In research just published in the journal Functional Ecology, a James Cook University study covering more than a quarter of a century has found coral bleaching has changed the type of fish found on the Great Barrier Reef.
Leading the innovative study, JCU Ph.D. student Helen Yan measured fish biomass production (the weight of new fish flesh accumulated each day) on the GBR over 26 years. She explained, “Species richness (the number of different types of fish) declined following the 1998 bleaching event, but later rebounded and have remained relatively stable,”. But she said there has been a considerable reshuffling of fish types in regard to their respective numbers following the first mass coral bleaching event in 1998.
She said brightly coloured fish, which are associated with high coral cover, declined drastically immediately after the 1998 bleaching event and that fish shifted towards communities that are characteristic of degraded reef habitats.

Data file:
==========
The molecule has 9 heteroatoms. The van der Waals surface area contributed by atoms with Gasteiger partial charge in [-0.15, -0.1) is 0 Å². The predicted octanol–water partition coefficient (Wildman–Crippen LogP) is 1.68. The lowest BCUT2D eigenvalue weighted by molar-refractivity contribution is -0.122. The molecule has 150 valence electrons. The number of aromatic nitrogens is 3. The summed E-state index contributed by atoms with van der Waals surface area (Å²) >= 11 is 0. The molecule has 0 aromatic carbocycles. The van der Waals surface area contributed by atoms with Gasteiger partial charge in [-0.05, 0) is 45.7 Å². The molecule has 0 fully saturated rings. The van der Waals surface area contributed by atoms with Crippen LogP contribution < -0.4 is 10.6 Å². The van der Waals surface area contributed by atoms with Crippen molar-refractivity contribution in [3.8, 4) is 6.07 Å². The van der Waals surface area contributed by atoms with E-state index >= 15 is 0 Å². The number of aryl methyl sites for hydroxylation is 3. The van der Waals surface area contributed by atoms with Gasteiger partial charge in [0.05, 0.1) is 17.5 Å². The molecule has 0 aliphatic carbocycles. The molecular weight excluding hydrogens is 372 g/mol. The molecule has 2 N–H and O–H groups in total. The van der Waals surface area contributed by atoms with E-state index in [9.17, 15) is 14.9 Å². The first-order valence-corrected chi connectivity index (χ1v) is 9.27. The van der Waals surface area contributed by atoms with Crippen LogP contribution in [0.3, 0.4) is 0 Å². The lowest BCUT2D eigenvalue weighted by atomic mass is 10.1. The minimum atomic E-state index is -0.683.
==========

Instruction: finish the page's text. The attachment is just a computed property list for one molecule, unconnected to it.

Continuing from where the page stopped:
“It appears the loss of corals and coral-associated fishes creates new niches that can be quickly colonized by fishes that prefer degraded reefs and are less dependent on corals,” said Ms. Yan.
Image: A school of fish swims in the Coral Sea. Credit: Rick Stuart-Smith
More information: Helen F. Yan et al, Multi‐decadal stability of fish productivity despite increasing coral reef degradation, Functional Ecology (2023). DOI: 10.1111/1365-2435.14319
Journal information: Functional Ecology